It is time for another edition of “Random Samples”–I occasionally get samples from marketing agencies and/or producers, and these can often be grouped together into some sort of over-arching theme: Drink Them and It Will Come, Summer is Here, So That Means (More) Rosé, If It Doesn’t Sparkle, It Doesn’t Matter.
Other times, I get just a bottle or two that do not have any apparent connection or link. Instead of holding on to those bottles until the “right” combination comes along, I decided to link all these “random” bottles together, making their own category (and, being the math geek that I am, “random sample” has a bit of a double entendre….
2014 Ferrari-Carano Pinot Noir Anderson Valley: Retail $38. Ferrari-Carano’s winery located on the Northwest end of Dry Creek Valley is known for its fairly big reds and racy whites. It is not, however, the first winery that comes to mind when one is looking for Pinot. On the other hand, Lazy Creek Vineyards, which Don and Rhonda Carano purchased in 2008, has been known for quality Pinot Noir for close to half a century, and this is where this wine is made. I met with Christy Ackerman last year at Lazy Creek and came away impressed. This wine, too, carries on in the same direction. Decidedly a New World Pinot, this checks all the boxes (and adds a few others): fruit, depth, acidity, complexity, verve. All in spades. Outstanding. 90-92 Points.
2015 The Q Collection Pinot Noir Sonoma Coast: Retail $18. Hmmm. I am trying to reconcile a statement I frequently make: it is tough (impossible?) to make a quality Pinot Noir for under $30. This is not the first wine to challenge that assertion, but this might be the best: dark cherry fruit, earth, depth. There is no doubt that this wine ranks far above its pay grade. Excellent. Outstanding. 90-92 Points.
2014 The Q Collection Cabernet Sauvignon Napa Valley: Retail $19. A Napa appellated Cab for $20? What’s the catch? Well, there is none. Now, no one will confuse this for a wine that goes for 10 times the price, but there is nice dark berry fruit (blackberry, black currants, plum), a bit of tobacco, and some earth. On the palate, it is much richer than I expected, particularly after some time open: great fruit, depth, and a bit of chutzpah. For under $20? This is a steal. Outstanding. 90-92 Points.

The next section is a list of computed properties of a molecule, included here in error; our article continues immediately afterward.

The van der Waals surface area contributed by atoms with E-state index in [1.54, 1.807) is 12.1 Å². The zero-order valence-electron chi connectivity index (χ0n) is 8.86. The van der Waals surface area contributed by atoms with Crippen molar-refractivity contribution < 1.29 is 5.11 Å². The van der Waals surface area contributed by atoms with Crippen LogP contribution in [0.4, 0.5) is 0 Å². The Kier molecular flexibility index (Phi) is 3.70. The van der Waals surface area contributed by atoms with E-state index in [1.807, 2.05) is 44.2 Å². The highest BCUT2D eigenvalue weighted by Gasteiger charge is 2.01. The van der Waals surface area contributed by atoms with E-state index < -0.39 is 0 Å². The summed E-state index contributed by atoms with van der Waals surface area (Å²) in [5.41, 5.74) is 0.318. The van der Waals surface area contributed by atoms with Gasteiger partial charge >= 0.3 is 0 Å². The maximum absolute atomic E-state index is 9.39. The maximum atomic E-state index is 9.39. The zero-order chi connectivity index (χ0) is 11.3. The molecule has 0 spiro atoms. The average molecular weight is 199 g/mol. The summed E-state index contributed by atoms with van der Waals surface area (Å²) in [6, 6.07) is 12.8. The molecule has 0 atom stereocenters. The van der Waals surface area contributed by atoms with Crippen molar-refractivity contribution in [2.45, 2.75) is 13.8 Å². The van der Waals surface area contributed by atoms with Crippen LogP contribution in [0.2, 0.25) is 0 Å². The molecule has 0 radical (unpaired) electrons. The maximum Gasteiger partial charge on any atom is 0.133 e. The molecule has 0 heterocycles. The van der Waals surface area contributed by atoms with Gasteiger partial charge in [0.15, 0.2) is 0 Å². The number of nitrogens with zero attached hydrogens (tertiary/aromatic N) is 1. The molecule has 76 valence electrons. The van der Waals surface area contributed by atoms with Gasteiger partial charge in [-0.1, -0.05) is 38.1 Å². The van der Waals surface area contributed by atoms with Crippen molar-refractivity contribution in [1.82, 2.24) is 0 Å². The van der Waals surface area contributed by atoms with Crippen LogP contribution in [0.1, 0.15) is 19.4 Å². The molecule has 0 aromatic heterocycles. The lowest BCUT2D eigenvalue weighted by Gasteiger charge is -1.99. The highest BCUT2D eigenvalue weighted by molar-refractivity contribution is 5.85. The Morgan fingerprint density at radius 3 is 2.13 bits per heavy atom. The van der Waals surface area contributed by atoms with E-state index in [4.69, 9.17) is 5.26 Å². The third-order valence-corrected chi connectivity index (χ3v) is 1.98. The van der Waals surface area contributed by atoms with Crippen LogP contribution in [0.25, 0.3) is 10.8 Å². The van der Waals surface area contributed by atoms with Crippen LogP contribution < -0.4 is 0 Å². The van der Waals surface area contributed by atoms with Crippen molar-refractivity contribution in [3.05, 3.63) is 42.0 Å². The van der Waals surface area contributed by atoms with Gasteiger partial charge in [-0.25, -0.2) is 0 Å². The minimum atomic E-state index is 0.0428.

2013 Rombauer Vineyards Cabernet Sauvignon Diamond Selection Napa Valley: Retail $80. Inky dark in the glass with a very tight nose even after having been open for a while. Eventually some blackberry and mocha wafted out of the glass, with touches of smoke and oak. Fairly concentrated fruit with considerable depth on the mid-palate and finish. There is still plenty of tannin there as well, four years out. This is fantastic now, but will continue to improve over the next 3-5 years easy. Patience will be rewarded here. Outstanding. 92-94 Points.
2016 Troon Vineyards Riesling Whole Grape Ferment Applegate Valley, Oregon: Retail $20. This is described both on the label and online as an “Orange Wine” meaning that this white variety was made at if it were a red wine. Normally, white wines are first pressed and the skins removed immediately. Here, the grapes were first crushed by foot, then destemmed, and fermented with the skins for about ten days. Then the wine was pressed (skins removed) and aged for three months in neutral French oak barrels. The result? Well, for those that have never had an “orange wine” the flavors are certainly unlike any that you have experienced in a wine before. Golden with a slight orange tinge in color with apricot, mango, and menthol on the nose, the wine is quite viscous and tart on the palate with a savory characteristic on the finish. There is no doubt that this is a wine for the geekiest of wine people or open it up for the wine curious in your circle and see if they can guess the grape. My bet is that they won’t. Outstanding. 91-93 Points.